10 Tips to Make Your Classroom More Joyful



10 Tips to Make Your Classroom More Joyful; Removing the Stumbling Block


You can’t teach joy.

It’s true. I can’t give you the magic lesson or the simple trick that will make your classroom a wonderfully joyful place.

I can, however, share what I think every teacher needs to do to create a joyful learning environment for their students. (It's worth noting that these same elements will help you to create a more inclusive classroom.) Embracing these ways of thinking, teaching and living can help you to build the kinds of lessons and experiences that can help your students (and you!) find joy.

Be mindful.

Be flexible.

Be realistic.

Focus on relationships.

Pay attention to details.

Laugh often.

Forgive others.

Don’t give up in the face of adversity.

Forgive yourself.

Allow yourself to experience joy.

What else would you add? 

Blogging Jewish Disability Awareness and Inclusion Month - #JDAIMblogs


#JDAIMblogs 2016; Removing the Stumbling Block

For those of you who have been following this event for a few years or more, you will note that the acronym has changed. Since 2009, Jewish Disability Awareness Month has taken place each February with the tagline “From Awareness to Inclusion”. In keeping with that trend, the various organizers of this annual event have added “I” for inclusion right into the title: Jewish Disability Awareness and Inclusion Month.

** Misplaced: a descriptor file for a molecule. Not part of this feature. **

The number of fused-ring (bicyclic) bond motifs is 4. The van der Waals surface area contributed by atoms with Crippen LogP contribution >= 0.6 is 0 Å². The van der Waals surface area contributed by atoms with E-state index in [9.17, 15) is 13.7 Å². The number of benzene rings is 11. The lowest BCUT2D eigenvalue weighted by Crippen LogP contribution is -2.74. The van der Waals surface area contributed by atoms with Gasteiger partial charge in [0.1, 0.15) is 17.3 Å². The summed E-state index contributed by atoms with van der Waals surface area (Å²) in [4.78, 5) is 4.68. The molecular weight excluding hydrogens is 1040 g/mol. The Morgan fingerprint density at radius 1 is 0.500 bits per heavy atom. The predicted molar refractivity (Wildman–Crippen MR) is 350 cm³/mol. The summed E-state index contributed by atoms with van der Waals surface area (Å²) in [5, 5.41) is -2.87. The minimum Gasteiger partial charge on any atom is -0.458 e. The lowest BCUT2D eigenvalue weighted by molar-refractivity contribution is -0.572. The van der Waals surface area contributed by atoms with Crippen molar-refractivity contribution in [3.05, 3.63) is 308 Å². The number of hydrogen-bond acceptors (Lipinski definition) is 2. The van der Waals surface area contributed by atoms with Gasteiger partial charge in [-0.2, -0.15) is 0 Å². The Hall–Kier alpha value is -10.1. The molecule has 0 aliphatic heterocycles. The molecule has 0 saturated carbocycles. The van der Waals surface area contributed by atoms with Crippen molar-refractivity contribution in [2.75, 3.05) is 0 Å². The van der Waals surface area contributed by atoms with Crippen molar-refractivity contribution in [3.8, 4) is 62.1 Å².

In honor of Jewish Disability Awareness and Inclusion Month (JDAIM) I am launching the third annual JDAIMblogs. It is an opportunity for us to collectively shed light on the wonderfully inclusive things that are happening in our Jewish world. 

Here’s how to join JDAIMblogs: Tag each blog post you write with JDAIMblogs. Use the hashtag #JDAIMblogs on Twitter and Facebook. Tweet me (@JewishSpecialEd) and tag me (Lisa Goldblatt Friedman) on Facebook so that I can help to promote as many of these posts as possible. Come back to this blog on February 1 where I will include a place to link various other blogs and articles. This will allow readers to find one another’s posts, spread the word about their own and generally serve as an online gathering space for the JDAIM blogging efforts. Feel free to come back often and link each of your #JDAIMblogs posts.

But really, there are no rules. Use the prompts in the image above, or simply write about Jewish disability inclusion in any way you choose. You can blog daily, if you want; but you can also draw, share photos or even a make a video. You don’t have to be an inclusion expert or a Jewish professional to contribute. In fact, I hope that parents, loved ones and self-advocates will participate. You don’t even have to be Jewish! EVERY voice matters. Isn’t that the point of inclusion, after all? All you really need is a desire to contribute in some way. Blog once or blog every day. Tweet. Share a Facebook status. Share your voice.

Building Trust in a Classroom



Students must trust that there is no penalty for not knowing; Removing the Stumbling Block

How can we build this kind of trust in our classrooms?

Rarely use the word “wrong”